The Coddling of the American Pundit

In an absurd reaction to the New York Times nonfiction bestsellers list earlier this week, New York writer Andrew Sullivan tweeted “We. All. Live. On Campus. Now.” The problem, Sullivan said, was that the list had numerous “radical critical theory books, written by people deeply opposed to the foundations of liberal democracy” that “were now required reading for employees.”

The following day, a thread of tweets arguing that doxxing racist students helped to “stop them from attending a university that will allow them to become a racist healthcare worker, teacher, lawyer, real estate developer, politicians, etc.” received a similar reaction from Sullivan. “This is beyond chilling,” he tweeted. “It’s the logic of purges and cultural revolution and mob ‘justice’. It has over 400K likes. Liberal democracy is extinct.”

Sullivan and other “contrarian” thinkers with large salaries and gigantic platforms have spent an inordinate amount of time over the last decade obsessing over what teenagers at colleges—Berkeley and Harvard are favorites—are doing on campus, whether that’s getting racists disinvited from cushy speaking gigs or caring about intersectionality and social justice more generally speaking. The broad strokes of their argument are that one day the people pushing for their universities to be more inclusive and to not give platforms to racists will graduate from those universities and will become leaders in America and bring their ideologies with them. Sullivan and others say that this will be bad—bad for free speech, bad for liberal democracy, bad for America, and, most of all, bad for well-paid pundits. America as we know it will be consumed by “campus.” And that moment, where We. All. Live. On. Campus., is now, when hundreds of thousands of people are protesting Black people being killed by the police (or perhaps it was 2018).

Alone, this sort of hysteria is insignificant and also expected of Sullivan, who has spent years promoting and trying to legitimize racial science and declaring war on those who aren’t interested. It’s part, though, of a larger wave of right-wing liberal and conservative writers warning that the American public is undergoing an authoritarian turn. State forces violently suppressing protests sparked by state violence isn’t the concern here, nor is the president attempting to designate antifascists as terrorists. No, it’s the specter of “the campus”—an imagined site of oppression in the reactionary mind where free speech goes to die.

Never mind that it’s students who are bravely in the streets fighting against actual state authoritarianism—marching in the hundreds of thousands nationwide, storming and burning down Minneapolis’ 3rd Precinct (which one survey shows the majority of Americans think was justified), and creating an “autonomous zone” in Seattle spanning six city blocks that features an occupied Seattle police precinct along with vehicle barricades and armed protesters standing guard. Never mind, for that matter, that what’s happening isn’t the result of people avoiding uncomfortable ideas but of engaging with them and taking them seriously enough to take action in the name of a better and more just society—precisely what liberal education and liberal democracy hold as an ideal. What matters is that the “campus” has taken over, and that this is bad.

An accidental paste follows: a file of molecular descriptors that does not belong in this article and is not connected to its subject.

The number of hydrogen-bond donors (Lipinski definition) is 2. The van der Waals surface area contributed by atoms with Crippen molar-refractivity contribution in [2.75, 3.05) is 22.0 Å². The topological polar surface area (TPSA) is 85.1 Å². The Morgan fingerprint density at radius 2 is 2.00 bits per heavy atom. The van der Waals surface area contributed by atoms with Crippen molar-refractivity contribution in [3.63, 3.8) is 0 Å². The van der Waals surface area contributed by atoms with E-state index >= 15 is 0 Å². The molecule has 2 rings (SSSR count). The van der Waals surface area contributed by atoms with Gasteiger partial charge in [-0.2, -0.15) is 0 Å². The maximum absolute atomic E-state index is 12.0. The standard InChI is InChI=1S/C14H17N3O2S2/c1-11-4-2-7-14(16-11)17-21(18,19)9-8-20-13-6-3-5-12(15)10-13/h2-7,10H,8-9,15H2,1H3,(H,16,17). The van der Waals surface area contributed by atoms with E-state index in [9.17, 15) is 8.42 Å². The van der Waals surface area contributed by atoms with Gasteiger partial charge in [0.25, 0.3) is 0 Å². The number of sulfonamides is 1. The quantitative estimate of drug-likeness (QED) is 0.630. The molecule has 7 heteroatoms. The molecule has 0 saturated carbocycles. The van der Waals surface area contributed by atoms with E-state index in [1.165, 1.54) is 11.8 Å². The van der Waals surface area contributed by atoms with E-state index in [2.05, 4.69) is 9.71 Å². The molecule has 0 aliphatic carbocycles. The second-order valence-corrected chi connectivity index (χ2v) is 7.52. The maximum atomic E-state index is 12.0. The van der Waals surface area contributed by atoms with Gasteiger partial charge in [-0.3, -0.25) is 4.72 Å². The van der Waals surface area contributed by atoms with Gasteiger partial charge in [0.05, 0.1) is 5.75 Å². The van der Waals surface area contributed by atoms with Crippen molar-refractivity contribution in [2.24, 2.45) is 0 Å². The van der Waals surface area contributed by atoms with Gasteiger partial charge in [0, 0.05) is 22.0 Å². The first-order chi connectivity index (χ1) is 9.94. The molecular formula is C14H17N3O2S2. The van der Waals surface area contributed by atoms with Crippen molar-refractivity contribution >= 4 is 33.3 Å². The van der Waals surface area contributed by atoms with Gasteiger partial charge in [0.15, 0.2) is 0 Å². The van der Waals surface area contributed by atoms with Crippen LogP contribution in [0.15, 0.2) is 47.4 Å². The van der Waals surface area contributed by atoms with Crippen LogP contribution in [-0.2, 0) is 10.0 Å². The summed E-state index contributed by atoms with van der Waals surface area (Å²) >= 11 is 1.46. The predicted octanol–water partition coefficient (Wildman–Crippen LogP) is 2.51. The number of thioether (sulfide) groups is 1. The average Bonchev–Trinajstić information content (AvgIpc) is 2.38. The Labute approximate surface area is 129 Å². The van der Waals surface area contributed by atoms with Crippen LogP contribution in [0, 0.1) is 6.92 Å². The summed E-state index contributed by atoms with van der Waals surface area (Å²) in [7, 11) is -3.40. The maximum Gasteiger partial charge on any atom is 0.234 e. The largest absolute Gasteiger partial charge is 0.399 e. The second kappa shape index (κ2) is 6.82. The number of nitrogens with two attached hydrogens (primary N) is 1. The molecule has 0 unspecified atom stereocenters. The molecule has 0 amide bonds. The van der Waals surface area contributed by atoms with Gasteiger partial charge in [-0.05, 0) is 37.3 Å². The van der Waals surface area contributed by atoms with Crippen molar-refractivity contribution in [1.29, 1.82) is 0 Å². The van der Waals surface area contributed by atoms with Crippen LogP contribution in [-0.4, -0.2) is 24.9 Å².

If this “campus” is now everywhere, it’s worth taking stock of who seems terrified of it, and why. So far, it appears to be no one facing any type of oppression.

Take the staff revolt sparked by Tom Cotton’s New York Times op-ed “Send in the Troops” among staff over whether the fascist screed should’ve been published. Times op-ed editor and columnist Baris Weiss warned of a “civil war” between “the (mostly young) wokes [and] the (mostly 40+) liberals” that resembled the “campus culture wars.” Many have mocked her, Sullivan and other conservative thinkers for obsessively writing about campus, but this uprising at the Times, she said, proved her right all along. “This was always why it mattered: The people who graduated from those campuses would rise to power inside key institutions and transform them.” Weiss casts radical students—or former ones—as the real authoritarians for engaging in the marketplace of ideas by debating the merits of an article written by a sitting United States senator advocating for the actual deployment of the military against Americans exercising Enlightenment-era rights. (The original position that led to the Times soliciting this op-ed was that the troops should kill them.)

In Jonathan Haidt and Greg Lukianoff’s book The Coddling of the American Mind, the fear that grips the reactionary mind is described as safetyism—”a culture or belief system in which safety has become a sacred value, which means that people are unwilling to make trade-offs demanded by other practical and moral concerns.” For some, safetyism is an ever pervasive threat; for others, coronavirus ended this Age of Coddling, for some reason.

Clearly the young people in the streets facing down violent cops are not overly concerned with their safety. Nor are journalists risking their jobs to protest against their employers publishing government propaganda.The people who seem most obsessively concerned with being protected from ideas that challenge their worldview, in fact, seem to be coddled writers and thinkers who are worried about the safety of their social status as protests and calls for systemic upheaval and justice echo across the land.